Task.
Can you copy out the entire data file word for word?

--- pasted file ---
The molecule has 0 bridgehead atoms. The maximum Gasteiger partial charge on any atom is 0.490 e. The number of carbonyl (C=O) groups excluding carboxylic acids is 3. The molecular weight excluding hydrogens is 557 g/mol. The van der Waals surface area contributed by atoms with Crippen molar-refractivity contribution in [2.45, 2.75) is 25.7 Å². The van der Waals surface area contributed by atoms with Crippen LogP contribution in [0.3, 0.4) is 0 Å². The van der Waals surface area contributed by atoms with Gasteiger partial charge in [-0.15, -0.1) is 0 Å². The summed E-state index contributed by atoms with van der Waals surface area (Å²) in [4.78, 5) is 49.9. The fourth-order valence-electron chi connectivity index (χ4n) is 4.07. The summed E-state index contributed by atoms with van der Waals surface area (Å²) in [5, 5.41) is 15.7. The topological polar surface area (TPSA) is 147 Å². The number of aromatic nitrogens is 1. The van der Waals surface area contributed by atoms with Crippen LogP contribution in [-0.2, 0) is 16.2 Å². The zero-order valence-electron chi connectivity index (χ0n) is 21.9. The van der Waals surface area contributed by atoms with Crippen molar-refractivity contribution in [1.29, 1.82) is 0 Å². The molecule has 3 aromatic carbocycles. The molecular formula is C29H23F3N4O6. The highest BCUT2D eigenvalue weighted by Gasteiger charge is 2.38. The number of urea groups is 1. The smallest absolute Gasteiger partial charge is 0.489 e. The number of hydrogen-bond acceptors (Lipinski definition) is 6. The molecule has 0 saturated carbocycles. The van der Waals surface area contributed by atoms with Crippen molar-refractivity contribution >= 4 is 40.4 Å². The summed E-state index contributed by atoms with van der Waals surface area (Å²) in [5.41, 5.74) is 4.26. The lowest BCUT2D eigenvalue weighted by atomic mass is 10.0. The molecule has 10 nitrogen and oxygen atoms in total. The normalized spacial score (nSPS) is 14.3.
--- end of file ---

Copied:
The molecule has 0 bridgehead atoms. The maximum Gasteiger partial charge on any atom is 0.490 e. The number of carbonyl (C=O) groups excluding carboxylic acids is 3. The molecular weight excluding hydrogens is 557 g/mol. The van der Waals surface area contributed by atoms with Crippen molar-refractivity contribution in [2.45, 2.75) is 25.7 Å². The van der Waals surface area contributed by atoms with Crippen LogP contribution in [0.3, 0.4) is 0 Å². The van der Waals surface area contributed by atoms with Gasteiger partial charge in [-0.15, -0.1) is 0 Å². The summed E-state index contributed by atoms with van der Waals surface area (Å²) in [4.78, 5) is 49.9. The fourth-order valence-electron chi connectivity index (χ4n) is 4.07. The summed E-state index contributed by atoms with van der Waals surface area (Å²) in [5, 5.41) is 15.7. The topological polar surface area (TPSA) is 147 Å². The number of aromatic nitrogens is 1. The van der Waals surface area contributed by atoms with Crippen LogP contribution in [-0.2, 0) is 16.2 Å². The zero-order valence-electron chi connectivity index (χ0n) is 21.9. The van der Waals surface area contributed by atoms with Crippen molar-refractivity contribution in [1.29, 1.82) is 0 Å². The molecule has 3 aromatic carbocycles. The molecular formula is C29H23F3N4O6. The highest BCUT2D eigenvalue weighted by Gasteiger charge is 2.38. The number of urea groups is 1. The smallest absolute Gasteiger partial charge is 0.489 e. The number of hydrogen-bond acceptors (Lipinski definition) is 6. The molecule has 0 saturated carbocycles. The van der Waals surface area contributed by atoms with Crippen molar-refractivity contribution >= 4 is 40.4 Å². The summed E-state index contributed by atoms with van der Waals surface area (Å²) in [5.41, 5.74) is 4.26. The lowest BCUT2D eigenvalue weighted by atomic mass is 10.0. The molecule has 10 nitrogen and oxygen atoms in total. The normalized spacial score (nSPS) is 14.3.